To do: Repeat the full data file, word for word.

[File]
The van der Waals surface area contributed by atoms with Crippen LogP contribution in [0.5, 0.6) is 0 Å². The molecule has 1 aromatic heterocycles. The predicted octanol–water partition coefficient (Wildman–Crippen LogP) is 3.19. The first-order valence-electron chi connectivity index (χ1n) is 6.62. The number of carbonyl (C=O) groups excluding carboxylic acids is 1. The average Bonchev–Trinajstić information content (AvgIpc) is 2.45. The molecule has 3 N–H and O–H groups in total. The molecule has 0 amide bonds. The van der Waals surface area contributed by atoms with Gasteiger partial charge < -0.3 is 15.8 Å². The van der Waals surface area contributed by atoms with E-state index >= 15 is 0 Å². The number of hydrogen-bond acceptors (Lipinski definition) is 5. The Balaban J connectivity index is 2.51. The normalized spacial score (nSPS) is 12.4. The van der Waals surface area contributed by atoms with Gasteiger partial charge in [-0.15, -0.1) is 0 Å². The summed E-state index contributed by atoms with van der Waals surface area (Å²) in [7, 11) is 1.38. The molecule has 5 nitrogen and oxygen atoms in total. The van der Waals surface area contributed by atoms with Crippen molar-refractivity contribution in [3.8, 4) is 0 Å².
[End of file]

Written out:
The van der Waals surface area contributed by atoms with Crippen LogP contribution in [0.5, 0.6) is 0 Å². The molecule has 1 aromatic heterocycles. The predicted octanol–water partition coefficient (Wildman–Crippen LogP) is 3.19. The first-order valence-electron chi connectivity index (χ1n) is 6.62. The number of carbonyl (C=O) groups excluding carboxylic acids is 1. The average Bonchev–Trinajstić information content (AvgIpc) is 2.45. The molecule has 3 N–H and O–H groups in total. The molecule has 0 amide bonds. The van der Waals surface area contributed by atoms with Gasteiger partial charge < -0.3 is 15.8 Å². The van der Waals surface area contributed by atoms with E-state index >= 15 is 0 Å². The number of hydrogen-bond acceptors (Lipinski definition) is 5. The Balaban J connectivity index is 2.51. The normalized spacial score (nSPS) is 12.4. The van der Waals surface area contributed by atoms with Gasteiger partial charge in [-0.15, -0.1) is 0 Å². The summed E-state index contributed by atoms with van der Waals surface area (Å²) in [7, 11) is 1.38. The molecule has 5 nitrogen and oxygen atoms in total. The van der Waals surface area contributed by atoms with Crippen molar-refractivity contribution in [3.8, 4) is 0 Å².